Are you wondering what kind of app can help you in your day to day life? There is an array of apps available for users today and I wanted to share some of the interesting and helpful apps I use on my iPhone 5 in everyday life.
Wearable technology is becoming more commonplace today. Products like Nike+ FuelBand, Samsung’s Galaxy Gear and Google Glass are examples of technology integrating further into our everyday lives.
Google recently announced Android Wear, a version of their Android OS designed for the humble watch. While Samsung beat Google to the punch with their Galaxy Gear product, it only works with Samsung’s Galaxy smartphones and tablets, and is limited to running software written by Samsung.
The difference with Android Wear is that Google have partnered with multiple manufacturers (including, but not limited to companies like Motorola, LG and HTC), various chip makers and fashion brands. In addition to this, Android Wear opens up the market to all Android developers, so they can write new software, or tailor existing software to work with the new watches.
It’s a natural process of software development for testers to live in a steady flow of bugs. Bugs can often cause developers and project managers to (figuratively) pull their hair out in frustration. For testers bugs can be exciting, interesting, fulfilling, and frustrating too. When a project comes across our desk for testing it can feel like the beginning of an Easter egg hunt. Bugs can be hidden in the most unexpected places and when discovered can give a ‘Eureka!’ moment for a tester. They can also range from very minor problems that most people would never notice, to severe errors that adversely affect business and/or technical requirements of the project. These can bring a feeling of dread and discouragement to a team, especially when schedules are tight. At times it helps to step back and recognise that even the biggest, most well established and resourced companies in technology like Microsoft, NASA, IBM, Intel and others have had monumentally bad bugs in their products. So let’s look at a couple of better-known software ‘Easter eggs’ from the past and present.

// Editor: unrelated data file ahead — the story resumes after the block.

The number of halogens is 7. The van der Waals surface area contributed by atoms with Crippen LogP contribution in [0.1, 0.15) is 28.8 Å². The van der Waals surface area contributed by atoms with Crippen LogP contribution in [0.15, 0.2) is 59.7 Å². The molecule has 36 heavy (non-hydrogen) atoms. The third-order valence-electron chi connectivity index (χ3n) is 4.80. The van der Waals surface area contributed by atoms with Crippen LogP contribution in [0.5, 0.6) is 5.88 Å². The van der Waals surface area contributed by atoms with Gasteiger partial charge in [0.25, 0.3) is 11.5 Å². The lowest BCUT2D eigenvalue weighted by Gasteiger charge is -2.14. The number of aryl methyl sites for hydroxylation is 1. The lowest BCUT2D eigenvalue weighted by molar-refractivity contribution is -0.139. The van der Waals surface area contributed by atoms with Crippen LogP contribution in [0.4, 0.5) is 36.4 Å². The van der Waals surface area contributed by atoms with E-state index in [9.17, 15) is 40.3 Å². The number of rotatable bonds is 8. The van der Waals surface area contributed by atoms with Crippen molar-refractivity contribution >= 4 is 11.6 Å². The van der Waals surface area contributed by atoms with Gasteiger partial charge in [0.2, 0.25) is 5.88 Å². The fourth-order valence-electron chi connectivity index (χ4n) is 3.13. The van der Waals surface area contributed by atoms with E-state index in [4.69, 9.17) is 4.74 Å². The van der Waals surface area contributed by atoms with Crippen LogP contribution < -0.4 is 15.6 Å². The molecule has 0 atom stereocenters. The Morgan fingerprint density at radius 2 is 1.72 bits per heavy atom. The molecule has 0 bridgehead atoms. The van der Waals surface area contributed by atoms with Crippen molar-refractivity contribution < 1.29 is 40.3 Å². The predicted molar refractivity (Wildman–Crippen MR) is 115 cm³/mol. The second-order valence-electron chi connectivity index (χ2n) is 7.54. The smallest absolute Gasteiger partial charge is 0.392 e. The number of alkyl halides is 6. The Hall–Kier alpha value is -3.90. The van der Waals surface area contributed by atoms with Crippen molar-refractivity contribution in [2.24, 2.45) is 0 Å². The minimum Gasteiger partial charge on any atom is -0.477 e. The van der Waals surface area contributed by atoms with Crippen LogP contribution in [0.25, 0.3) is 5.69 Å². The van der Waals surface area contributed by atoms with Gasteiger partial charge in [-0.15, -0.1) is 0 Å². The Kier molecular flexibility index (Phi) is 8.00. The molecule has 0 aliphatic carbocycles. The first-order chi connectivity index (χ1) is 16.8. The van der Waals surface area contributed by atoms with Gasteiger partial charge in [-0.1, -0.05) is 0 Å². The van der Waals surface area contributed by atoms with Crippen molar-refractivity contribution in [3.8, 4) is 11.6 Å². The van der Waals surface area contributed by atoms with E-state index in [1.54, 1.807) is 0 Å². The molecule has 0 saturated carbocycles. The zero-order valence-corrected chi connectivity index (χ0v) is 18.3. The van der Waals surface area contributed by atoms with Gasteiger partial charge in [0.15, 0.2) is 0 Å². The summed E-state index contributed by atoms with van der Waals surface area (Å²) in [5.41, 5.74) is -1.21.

Premier Campbell Newman recently published a joint Media release discussing Tourism and Events Queensland’s (TEQ) newly launched Visitor Information Centre (VIC) application that aims to help tourists locate Queensland Accredited Information Centres on their smartphone device.
Continuous Integration (CI) for iOS projects has long been a difficult scenario. Tools like Jenkins and Teamcity have been used with varying degrees of success to manage the build lifecycle, but often these solutions involved custom scripts or workarounds. For test device installs, TestFlight was often the tool of choice, but many development houses chose to create custom internal deployment methods. With the recent release Mac OSX Mavericks and Xcode server, Apple has incorporated a CI tool in their standard development environment. Once configured, “Bots” can be created and monitored from within each developers’ Xcode IDE or through a web browser with the build being handled periodically on the server.
There are several approaches to building cross platform applications targeting mobile platforms.
Frameworks such as Mono allow development of a common application core, with a native user interface and platform specific integration developed on top of this for each platform.
Apple recently posted the following news on their development portal:
“Starting February 1, new apps and app updates submitted to the App Store must be built with the latest version of Xcode 5 and must be optimized for iOS 7.”
Apple are well known for pushing adoption of their most recent operating systems and, with a release supporting massive design changes, iOS7 is no exception.
What does this mean for existing iOS Apps?
Worldwide Browser usage statistics show that for the first time, mobile devices now make up around twenty percent of traffic.
2013 is the first year that Mobile Browser usage has exceeded fifteen percent, no doubt buoyed by the uptake of tablets and “phablets”. Australia and North America both sit at around sixteen percent but the Asian market has exploded to over thirty percent.